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I Learned My Cat Was Shot — Well Before I Adopted Him

Kieran showed up years ago on a cold December day; recently I discovered more about his sad past.

Catherine Holm  |  Jul 15th 2015


Recently, I took my Turkish Van boy Kieran to the vet. I was worried about the way he appeared to be going up and down stairs, and I wanted to check it out further. Up until a year ago, we didn’t have any steps in the house. Now, there are two flights of steps. It seemed that Kieran was favoring a hip as he went up and down steps, or that he didn’t move in exactly the same way as the other cats.

Just a little backstory on Kieran: He showed up at our house eight years ago on a cold December day. I don’t think it got to more than 10 degrees F that day, and was supposed to get to 30 below that night. I discovered him huddled against our house during the day, whining, and looking very un-savvy about being outside. I easily tempted him inside with food, tried unsuccessfully to find his people, and ended up adopting him.

Kieran is so quiet and undemanding (except at mealtime!) that I have to make sure that he gets attention.

Kieran is so quiet and undemanding (except at mealtime!) that I have to make sure that he gets attention.

Kieran had at least been neutered, but there was much that seemed mysterious about him. He was loving and bonded to us easily and without fear. Yet he was and is the kind of cat who can fade into the background if you don’t make sure to give him attention. When we first brought him in, he stayed in a room with a lot of windows, and he seemed to have no interest in looking out the windows. Though it is going to sound strange, it seemed that Kieran had a strange or possibly even a sad past.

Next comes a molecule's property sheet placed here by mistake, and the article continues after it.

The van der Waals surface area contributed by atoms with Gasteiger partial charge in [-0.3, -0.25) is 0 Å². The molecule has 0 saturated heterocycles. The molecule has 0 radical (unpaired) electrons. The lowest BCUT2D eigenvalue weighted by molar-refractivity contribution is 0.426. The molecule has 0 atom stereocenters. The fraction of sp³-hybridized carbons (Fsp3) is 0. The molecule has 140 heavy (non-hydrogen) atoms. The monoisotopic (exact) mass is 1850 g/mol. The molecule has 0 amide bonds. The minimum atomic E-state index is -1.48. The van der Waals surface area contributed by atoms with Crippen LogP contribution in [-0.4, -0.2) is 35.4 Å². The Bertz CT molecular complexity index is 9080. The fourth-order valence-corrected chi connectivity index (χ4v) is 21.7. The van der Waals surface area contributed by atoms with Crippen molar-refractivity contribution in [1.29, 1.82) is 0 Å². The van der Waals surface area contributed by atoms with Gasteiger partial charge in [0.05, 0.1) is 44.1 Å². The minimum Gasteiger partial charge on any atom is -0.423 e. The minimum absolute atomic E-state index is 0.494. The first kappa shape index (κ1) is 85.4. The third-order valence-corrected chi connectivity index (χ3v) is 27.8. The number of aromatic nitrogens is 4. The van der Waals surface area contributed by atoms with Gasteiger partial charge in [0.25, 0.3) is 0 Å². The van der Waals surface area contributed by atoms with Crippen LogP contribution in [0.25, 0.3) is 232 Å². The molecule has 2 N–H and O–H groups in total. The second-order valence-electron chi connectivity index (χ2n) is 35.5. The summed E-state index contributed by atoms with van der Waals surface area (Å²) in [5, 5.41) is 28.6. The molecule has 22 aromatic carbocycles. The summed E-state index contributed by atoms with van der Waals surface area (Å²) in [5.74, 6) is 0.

Anyway, I took him to the vet and we decided to do X-rays to further investigate potential issues with his hips. As it turned out, the hips were fine, but the X-rays showed arthritis in the lumbar spine and possibly the pelvic area.

And then, the vet also said this: “You know your cat has a pellet in him, don’t you?”

I’m a slow processor, and it actually took me a few minutes to absorb this and figure out what it meant. Kieran had been shot.

The vet began to explain that it didn’t look like the pellet was lodged in the liver, which was good. It looked as if the pellet was lodged in a muscle.

A few long moments after the initial statement, I finally got it. “Someone shot him?” I said, dumbly.

She nodded. I started to tear up.

“Damn it,” she said. “Just say it. Damn it.

But I was still processing the shock.

I know this stuff happens all the time. I know much worse stuff happens. I just had never had it hit so close to home.

A recent picture of Kieran. He lost the tip of one ear to frostbite, from being outside right before we rescued him.

A recent picture of Kieran. He lost the tip of one ear to frostbite, from being outside right before we rescued him.